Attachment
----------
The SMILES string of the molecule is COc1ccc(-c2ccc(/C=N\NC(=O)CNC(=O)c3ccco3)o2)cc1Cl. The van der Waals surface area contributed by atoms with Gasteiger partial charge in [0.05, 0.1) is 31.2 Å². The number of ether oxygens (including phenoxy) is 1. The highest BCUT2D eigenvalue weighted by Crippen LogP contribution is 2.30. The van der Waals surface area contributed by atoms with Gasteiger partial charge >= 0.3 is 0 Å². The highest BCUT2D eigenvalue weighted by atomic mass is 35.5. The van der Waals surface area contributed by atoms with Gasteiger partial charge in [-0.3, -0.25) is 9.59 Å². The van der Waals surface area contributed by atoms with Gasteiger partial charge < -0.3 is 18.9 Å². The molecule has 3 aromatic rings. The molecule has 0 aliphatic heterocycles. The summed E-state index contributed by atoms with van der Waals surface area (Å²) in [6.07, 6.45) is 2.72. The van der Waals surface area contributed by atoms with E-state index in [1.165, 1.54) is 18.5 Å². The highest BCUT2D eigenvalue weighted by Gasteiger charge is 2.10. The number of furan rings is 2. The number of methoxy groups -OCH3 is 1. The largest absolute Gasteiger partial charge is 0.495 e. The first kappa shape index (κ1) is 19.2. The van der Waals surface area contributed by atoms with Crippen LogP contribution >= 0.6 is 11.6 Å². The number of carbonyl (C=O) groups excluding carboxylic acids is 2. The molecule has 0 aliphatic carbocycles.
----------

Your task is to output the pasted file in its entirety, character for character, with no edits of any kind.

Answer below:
The SMILES string of the molecule is COc1ccc(-c2ccc(/C=N\NC(=O)CNC(=O)c3ccco3)o2)cc1Cl. The van der Waals surface area contributed by atoms with Gasteiger partial charge in [0.05, 0.1) is 31.2 Å². The number of ether oxygens (including phenoxy) is 1. The highest BCUT2D eigenvalue weighted by Crippen LogP contribution is 2.30. The van der Waals surface area contributed by atoms with Gasteiger partial charge >= 0.3 is 0 Å². The highest BCUT2D eigenvalue weighted by atomic mass is 35.5. The van der Waals surface area contributed by atoms with Gasteiger partial charge in [-0.3, -0.25) is 9.59 Å². The van der Waals surface area contributed by atoms with Gasteiger partial charge < -0.3 is 18.9 Å². The molecule has 3 aromatic rings. The molecule has 0 aliphatic heterocycles. The summed E-state index contributed by atoms with van der Waals surface area (Å²) in [6.07, 6.45) is 2.72. The van der Waals surface area contributed by atoms with E-state index in [1.165, 1.54) is 18.5 Å². The highest BCUT2D eigenvalue weighted by Gasteiger charge is 2.10. The number of furan rings is 2. The number of methoxy groups -OCH3 is 1. The largest absolute Gasteiger partial charge is 0.495 e. The first kappa shape index (κ1) is 19.2. The van der Waals surface area contributed by atoms with Crippen LogP contribution >= 0.6 is 11.6 Å². The number of carbonyl (C=O) groups excluding carboxylic acids is 2. The molecule has 0 aliphatic carbocycles.